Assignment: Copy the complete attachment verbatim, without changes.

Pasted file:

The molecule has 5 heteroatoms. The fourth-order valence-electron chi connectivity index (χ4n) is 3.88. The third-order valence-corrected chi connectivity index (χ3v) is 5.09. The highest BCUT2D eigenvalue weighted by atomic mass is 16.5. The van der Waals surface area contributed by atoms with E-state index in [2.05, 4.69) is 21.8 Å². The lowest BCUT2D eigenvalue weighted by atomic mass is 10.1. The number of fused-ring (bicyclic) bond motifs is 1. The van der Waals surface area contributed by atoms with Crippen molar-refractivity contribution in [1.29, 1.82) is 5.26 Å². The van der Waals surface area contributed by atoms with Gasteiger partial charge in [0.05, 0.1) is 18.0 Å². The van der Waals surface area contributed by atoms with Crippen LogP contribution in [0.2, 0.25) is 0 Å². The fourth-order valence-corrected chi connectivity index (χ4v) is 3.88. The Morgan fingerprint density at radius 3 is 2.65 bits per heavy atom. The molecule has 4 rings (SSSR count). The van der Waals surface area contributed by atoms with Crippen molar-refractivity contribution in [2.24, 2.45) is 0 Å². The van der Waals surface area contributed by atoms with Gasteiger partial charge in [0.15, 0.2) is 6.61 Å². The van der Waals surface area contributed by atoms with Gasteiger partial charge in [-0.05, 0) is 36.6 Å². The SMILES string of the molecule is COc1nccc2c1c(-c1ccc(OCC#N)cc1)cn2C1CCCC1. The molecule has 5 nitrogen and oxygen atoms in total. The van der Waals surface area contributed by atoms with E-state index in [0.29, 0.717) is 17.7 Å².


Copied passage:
The molecule has 5 heteroatoms. The fourth-order valence-electron chi connectivity index (χ4n) is 3.88. The third-order valence-corrected chi connectivity index (χ3v) is 5.09. The highest BCUT2D eigenvalue weighted by atomic mass is 16.5. The van der Waals surface area contributed by atoms with E-state index in [2.05, 4.69) is 21.8 Å². The lowest BCUT2D eigenvalue weighted by atomic mass is 10.1. The number of fused-ring (bicyclic) bond motifs is 1. The van der Waals surface area contributed by atoms with Crippen molar-refractivity contribution in [1.29, 1.82) is 5.26 Å². The van der Waals surface area contributed by atoms with Gasteiger partial charge in [0.05, 0.1) is 18.0 Å². The van der Waals surface area contributed by atoms with Crippen LogP contribution in [0.2, 0.25) is 0 Å². The fourth-order valence-corrected chi connectivity index (χ4v) is 3.88. The Morgan fingerprint density at radius 3 is 2.65 bits per heavy atom. The molecule has 4 rings (SSSR count). The van der Waals surface area contributed by atoms with Crippen molar-refractivity contribution in [2.24, 2.45) is 0 Å². The van der Waals surface area contributed by atoms with Gasteiger partial charge in [0.15, 0.2) is 6.61 Å². The van der Waals surface area contributed by atoms with Gasteiger partial charge in [-0.05, 0) is 36.6 Å². The SMILES string of the molecule is COc1nccc2c1c(-c1ccc(OCC#N)cc1)cn2C1CCCC1. The molecule has 5 nitrogen and oxygen atoms in total. The van der Waals surface area contributed by atoms with E-state index in [0.29, 0.717) is 17.7 Å².